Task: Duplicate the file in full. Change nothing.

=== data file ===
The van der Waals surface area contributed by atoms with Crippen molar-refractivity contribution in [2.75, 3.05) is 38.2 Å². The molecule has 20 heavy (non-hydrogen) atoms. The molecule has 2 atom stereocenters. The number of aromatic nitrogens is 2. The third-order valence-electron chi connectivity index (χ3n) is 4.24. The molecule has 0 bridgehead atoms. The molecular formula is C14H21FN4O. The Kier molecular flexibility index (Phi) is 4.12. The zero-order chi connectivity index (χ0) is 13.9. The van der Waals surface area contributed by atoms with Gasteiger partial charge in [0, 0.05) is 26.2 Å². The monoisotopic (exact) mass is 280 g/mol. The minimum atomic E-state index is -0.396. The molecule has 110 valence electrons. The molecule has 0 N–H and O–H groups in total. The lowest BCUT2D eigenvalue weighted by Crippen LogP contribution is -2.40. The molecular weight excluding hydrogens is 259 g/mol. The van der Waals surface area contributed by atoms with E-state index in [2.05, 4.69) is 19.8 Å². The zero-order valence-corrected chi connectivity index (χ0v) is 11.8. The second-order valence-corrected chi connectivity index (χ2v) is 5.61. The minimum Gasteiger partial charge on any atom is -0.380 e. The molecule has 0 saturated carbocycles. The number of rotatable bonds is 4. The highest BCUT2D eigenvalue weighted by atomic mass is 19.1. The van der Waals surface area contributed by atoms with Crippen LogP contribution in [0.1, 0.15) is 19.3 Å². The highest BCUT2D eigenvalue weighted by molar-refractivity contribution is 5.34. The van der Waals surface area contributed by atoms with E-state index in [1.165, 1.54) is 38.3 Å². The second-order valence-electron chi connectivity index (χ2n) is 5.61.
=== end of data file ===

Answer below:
The van der Waals surface area contributed by atoms with Crippen molar-refractivity contribution in [2.75, 3.05) is 38.2 Å². The molecule has 20 heavy (non-hydrogen) atoms. The molecule has 2 atom stereocenters. The number of aromatic nitrogens is 2. The third-order valence-electron chi connectivity index (χ3n) is 4.24. The molecule has 0 bridgehead atoms. The molecular formula is C14H21FN4O. The Kier molecular flexibility index (Phi) is 4.12. The zero-order chi connectivity index (χ0) is 13.9. The van der Waals surface area contributed by atoms with Gasteiger partial charge in [0, 0.05) is 26.2 Å². The monoisotopic (exact) mass is 280 g/mol. The minimum atomic E-state index is -0.396. The molecule has 110 valence electrons. The molecule has 0 N–H and O–H groups in total. The lowest BCUT2D eigenvalue weighted by Crippen LogP contribution is -2.40. The molecular weight excluding hydrogens is 259 g/mol. The van der Waals surface area contributed by atoms with E-state index in [2.05, 4.69) is 19.8 Å². The zero-order valence-corrected chi connectivity index (χ0v) is 11.8. The second-order valence-corrected chi connectivity index (χ2v) is 5.61. The minimum Gasteiger partial charge on any atom is -0.380 e. The molecule has 0 saturated carbocycles. The number of rotatable bonds is 4. The highest BCUT2D eigenvalue weighted by atomic mass is 19.1. The van der Waals surface area contributed by atoms with Crippen LogP contribution in [0.1, 0.15) is 19.3 Å². The highest BCUT2D eigenvalue weighted by molar-refractivity contribution is 5.34. The van der Waals surface area contributed by atoms with E-state index in [1.165, 1.54) is 38.3 Å². The second-order valence-electron chi connectivity index (χ2n) is 5.61.